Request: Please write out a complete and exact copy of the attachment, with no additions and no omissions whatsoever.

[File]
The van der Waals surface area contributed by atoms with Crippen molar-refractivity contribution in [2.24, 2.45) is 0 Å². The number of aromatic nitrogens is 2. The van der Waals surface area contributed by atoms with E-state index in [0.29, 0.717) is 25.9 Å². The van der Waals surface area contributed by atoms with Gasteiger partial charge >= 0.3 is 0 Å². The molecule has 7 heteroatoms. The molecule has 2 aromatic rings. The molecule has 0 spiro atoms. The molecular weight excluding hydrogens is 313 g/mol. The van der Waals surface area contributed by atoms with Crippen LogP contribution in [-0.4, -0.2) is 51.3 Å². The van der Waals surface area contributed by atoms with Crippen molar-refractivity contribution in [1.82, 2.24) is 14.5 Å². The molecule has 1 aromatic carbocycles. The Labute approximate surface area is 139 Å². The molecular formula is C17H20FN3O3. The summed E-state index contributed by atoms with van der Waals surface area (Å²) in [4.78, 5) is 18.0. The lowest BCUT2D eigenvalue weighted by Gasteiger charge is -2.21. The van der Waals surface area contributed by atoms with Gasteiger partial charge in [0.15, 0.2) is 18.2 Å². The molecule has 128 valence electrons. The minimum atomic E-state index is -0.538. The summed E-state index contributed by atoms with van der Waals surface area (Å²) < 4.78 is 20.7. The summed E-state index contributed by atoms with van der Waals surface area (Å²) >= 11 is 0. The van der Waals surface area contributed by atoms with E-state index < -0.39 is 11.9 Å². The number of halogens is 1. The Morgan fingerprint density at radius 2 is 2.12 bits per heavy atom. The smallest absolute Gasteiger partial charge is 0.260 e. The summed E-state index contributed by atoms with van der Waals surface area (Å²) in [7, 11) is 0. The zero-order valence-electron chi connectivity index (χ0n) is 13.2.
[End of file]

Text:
The van der Waals surface area contributed by atoms with Crippen molar-refractivity contribution in [2.24, 2.45) is 0 Å². The number of aromatic nitrogens is 2. The van der Waals surface area contributed by atoms with E-state index in [0.29, 0.717) is 25.9 Å². The van der Waals surface area contributed by atoms with Gasteiger partial charge >= 0.3 is 0 Å². The molecule has 7 heteroatoms. The molecule has 2 aromatic rings. The molecule has 0 spiro atoms. The molecular weight excluding hydrogens is 313 g/mol. The van der Waals surface area contributed by atoms with Crippen LogP contribution in [-0.4, -0.2) is 51.3 Å². The van der Waals surface area contributed by atoms with Crippen molar-refractivity contribution in [1.82, 2.24) is 14.5 Å². The molecule has 1 aromatic carbocycles. The Labute approximate surface area is 139 Å². The molecular formula is C17H20FN3O3. The summed E-state index contributed by atoms with van der Waals surface area (Å²) in [4.78, 5) is 18.0. The lowest BCUT2D eigenvalue weighted by Gasteiger charge is -2.21. The van der Waals surface area contributed by atoms with Gasteiger partial charge in [0.15, 0.2) is 18.2 Å². The molecule has 128 valence electrons. The minimum atomic E-state index is -0.538. The summed E-state index contributed by atoms with van der Waals surface area (Å²) < 4.78 is 20.7. The summed E-state index contributed by atoms with van der Waals surface area (Å²) >= 11 is 0. The van der Waals surface area contributed by atoms with E-state index < -0.39 is 11.9 Å². The number of halogens is 1. The Morgan fingerprint density at radius 2 is 2.12 bits per heavy atom. The smallest absolute Gasteiger partial charge is 0.260 e. The summed E-state index contributed by atoms with van der Waals surface area (Å²) in [7, 11) is 0. The zero-order valence-electron chi connectivity index (χ0n) is 13.2.